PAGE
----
As we navigate the demands of modern life, ensuring that we allocate sufficient time for restorative sleep is a conscious investment in our long-term health and well-being.


1. How much sleep do I need? [Internet]. Centers for Disease Control and Prevention; 2022 [cited 2024 Feb 5]. Available from:

2. Brum MC, Dantas Filho FF, Schnorr CC, Bertoletti OA, Bottega GB, da Costa Rodrigues T. Night shift work, short sleep and Obesity. Diabetology & Metabolic Syndrome. 2020 Feb 10;12(1). doi:10.1186/s13098-020-0524-9

3. Bonnar D, Bartel K, Kakoschke N, Lang C. Sleep interventions designed to improve athletic performance and recovery: A systematic review of current approaches. Sports Medicine. 2018 Jan 20;48(3):683–703. doi:10.1007/s40279-017-0832-x

4. Fullagar HH, Skorski S, Duffield R, Hammes D, Coutts AJ, Meyer T. Sleep and athletic performance: The effects of sleep loss on exercise performance, and physiological and cognitive responses to exercise. Sports Medicine. 2014 Oct 15;45(2):161–86. Doi:10.1007/s40279-014-0260-0

5. Blackwelder, A., Hoskins, M., & Huber, L. (2021). Effect of inadequate sleep on frequent mental distress. Preventing Chronic Disease, 18.

6. Mental health and sleep [Internet]. 2023 [cited 2024 Feb 14]. Available from:

7. 8 health benefits of sleep [Internet]. 2023 [cited 2024 Feb 5]. Available from:

8. Besedovsky L, Lange T, Born J. Sleep and immune function. Pflügers Archiv – European Journal of Physiology. 2011 Nov 10;463(1):121–37. Doi:10.1007/s00424-011-1044-0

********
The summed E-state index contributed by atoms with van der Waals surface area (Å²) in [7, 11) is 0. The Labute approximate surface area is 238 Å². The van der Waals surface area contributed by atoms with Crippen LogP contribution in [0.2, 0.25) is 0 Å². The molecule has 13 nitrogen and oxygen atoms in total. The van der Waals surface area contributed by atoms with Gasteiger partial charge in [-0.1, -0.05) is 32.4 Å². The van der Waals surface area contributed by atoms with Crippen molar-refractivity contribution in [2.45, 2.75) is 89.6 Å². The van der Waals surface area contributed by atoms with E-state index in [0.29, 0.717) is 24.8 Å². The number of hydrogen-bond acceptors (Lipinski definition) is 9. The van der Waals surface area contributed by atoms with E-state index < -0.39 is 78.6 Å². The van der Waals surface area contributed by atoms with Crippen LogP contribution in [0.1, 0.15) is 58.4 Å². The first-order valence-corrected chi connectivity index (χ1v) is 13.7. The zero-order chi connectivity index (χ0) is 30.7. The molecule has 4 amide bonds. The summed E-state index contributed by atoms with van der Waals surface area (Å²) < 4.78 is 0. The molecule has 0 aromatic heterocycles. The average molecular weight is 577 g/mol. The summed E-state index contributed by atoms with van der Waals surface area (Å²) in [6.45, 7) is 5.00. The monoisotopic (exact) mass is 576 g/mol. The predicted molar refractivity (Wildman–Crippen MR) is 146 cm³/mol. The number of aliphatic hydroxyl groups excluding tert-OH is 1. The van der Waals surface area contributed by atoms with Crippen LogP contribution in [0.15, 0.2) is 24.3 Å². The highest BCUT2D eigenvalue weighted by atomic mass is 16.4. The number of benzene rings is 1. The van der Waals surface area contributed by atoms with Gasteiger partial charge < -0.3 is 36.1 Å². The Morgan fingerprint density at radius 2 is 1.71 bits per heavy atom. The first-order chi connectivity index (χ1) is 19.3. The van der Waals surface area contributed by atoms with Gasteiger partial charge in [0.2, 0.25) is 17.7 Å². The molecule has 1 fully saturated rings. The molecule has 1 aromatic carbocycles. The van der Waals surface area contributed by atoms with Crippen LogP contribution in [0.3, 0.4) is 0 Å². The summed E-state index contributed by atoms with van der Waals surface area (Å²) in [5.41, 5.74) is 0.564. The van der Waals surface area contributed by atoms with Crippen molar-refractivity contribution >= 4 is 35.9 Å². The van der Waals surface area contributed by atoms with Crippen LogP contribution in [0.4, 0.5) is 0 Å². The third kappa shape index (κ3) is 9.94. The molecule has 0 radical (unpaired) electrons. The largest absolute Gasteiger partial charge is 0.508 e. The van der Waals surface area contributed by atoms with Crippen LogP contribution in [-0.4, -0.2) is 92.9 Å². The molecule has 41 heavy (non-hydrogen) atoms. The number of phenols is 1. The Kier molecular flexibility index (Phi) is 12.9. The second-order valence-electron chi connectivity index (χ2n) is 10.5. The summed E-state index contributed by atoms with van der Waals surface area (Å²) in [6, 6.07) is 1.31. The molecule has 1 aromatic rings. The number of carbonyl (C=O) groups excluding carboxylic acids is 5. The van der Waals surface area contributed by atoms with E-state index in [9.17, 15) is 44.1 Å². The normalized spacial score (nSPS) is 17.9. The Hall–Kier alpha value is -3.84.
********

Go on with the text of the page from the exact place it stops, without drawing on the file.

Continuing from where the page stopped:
Emotion Empathy Law Public Health

Through the Green Lens

By Rana Moawad

When will we learn that children belong running around, not lying under the dirt?

School days are interrupted by loud bangs of shots and dead bodies hitting the hard ground. Only 150 days in 2023, and we had 263 mass shootings, but who is counting anyway? Mass shootings are becoming the new norm; we scroll past the news reports like we are scrolling through ads. I refuse to be negligent of our children’s plight. Wearing my medical student white coat means I have a duty to serve my community. I joined Promise Neighborhoods of the Lehigh Valley (PNLV) to end gun violence.

While interviewing community members at PNLV on their views of healthcare, I met “Green.” She embodies the story of many women before and after her. A daughter of an immigrant woman trapped in an abusive relationship, Green ran away from home when she was 11 years old. She survived the streets and bore two boys.  It was not long until the violence outside made its way into their home.  No mother should have to say a final goodbye to her 17-year-old son, gone too soon from the bullets. A child is gone and another is in prison. Yet still, guns here and there.